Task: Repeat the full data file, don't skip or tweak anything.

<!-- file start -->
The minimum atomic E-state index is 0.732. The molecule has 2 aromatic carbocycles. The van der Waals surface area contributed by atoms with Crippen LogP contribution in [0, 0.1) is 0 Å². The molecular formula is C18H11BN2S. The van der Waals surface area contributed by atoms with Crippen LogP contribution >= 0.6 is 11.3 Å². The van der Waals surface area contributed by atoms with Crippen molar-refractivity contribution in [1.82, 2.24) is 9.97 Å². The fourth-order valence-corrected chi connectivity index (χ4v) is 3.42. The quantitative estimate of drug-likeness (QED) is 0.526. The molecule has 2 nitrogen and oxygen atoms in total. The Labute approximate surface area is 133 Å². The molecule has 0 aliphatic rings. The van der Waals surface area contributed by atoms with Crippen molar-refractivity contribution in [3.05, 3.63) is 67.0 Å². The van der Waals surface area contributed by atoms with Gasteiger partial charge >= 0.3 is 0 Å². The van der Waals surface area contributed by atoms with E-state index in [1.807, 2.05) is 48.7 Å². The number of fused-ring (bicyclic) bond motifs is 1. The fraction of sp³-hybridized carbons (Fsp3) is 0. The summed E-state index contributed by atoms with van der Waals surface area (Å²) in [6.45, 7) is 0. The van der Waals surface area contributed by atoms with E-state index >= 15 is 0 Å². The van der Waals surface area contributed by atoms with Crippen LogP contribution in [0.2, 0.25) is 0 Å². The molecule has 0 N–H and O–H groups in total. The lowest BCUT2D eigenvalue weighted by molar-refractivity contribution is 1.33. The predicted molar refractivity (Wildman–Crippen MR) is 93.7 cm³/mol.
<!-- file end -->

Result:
The minimum atomic E-state index is 0.732. The molecule has 2 aromatic carbocycles. The van der Waals surface area contributed by atoms with Crippen LogP contribution in [0, 0.1) is 0 Å². The molecular formula is C18H11BN2S. The van der Waals surface area contributed by atoms with Crippen LogP contribution >= 0.6 is 11.3 Å². The van der Waals surface area contributed by atoms with Crippen molar-refractivity contribution in [1.82, 2.24) is 9.97 Å². The fourth-order valence-corrected chi connectivity index (χ4v) is 3.42. The quantitative estimate of drug-likeness (QED) is 0.526. The molecule has 2 nitrogen and oxygen atoms in total. The Labute approximate surface area is 133 Å². The molecule has 0 aliphatic rings. The van der Waals surface area contributed by atoms with Crippen molar-refractivity contribution in [3.05, 3.63) is 67.0 Å². The van der Waals surface area contributed by atoms with Gasteiger partial charge >= 0.3 is 0 Å². The van der Waals surface area contributed by atoms with E-state index in [1.807, 2.05) is 48.7 Å². The number of fused-ring (bicyclic) bond motifs is 1. The fraction of sp³-hybridized carbons (Fsp3) is 0. The summed E-state index contributed by atoms with van der Waals surface area (Å²) in [6.45, 7) is 0. The van der Waals surface area contributed by atoms with E-state index >= 15 is 0 Å². The van der Waals surface area contributed by atoms with Crippen LogP contribution in [0.2, 0.25) is 0 Å². The molecule has 0 N–H and O–H groups in total. The lowest BCUT2D eigenvalue weighted by molar-refractivity contribution is 1.33. The predicted molar refractivity (Wildman–Crippen MR) is 93.7 cm³/mol.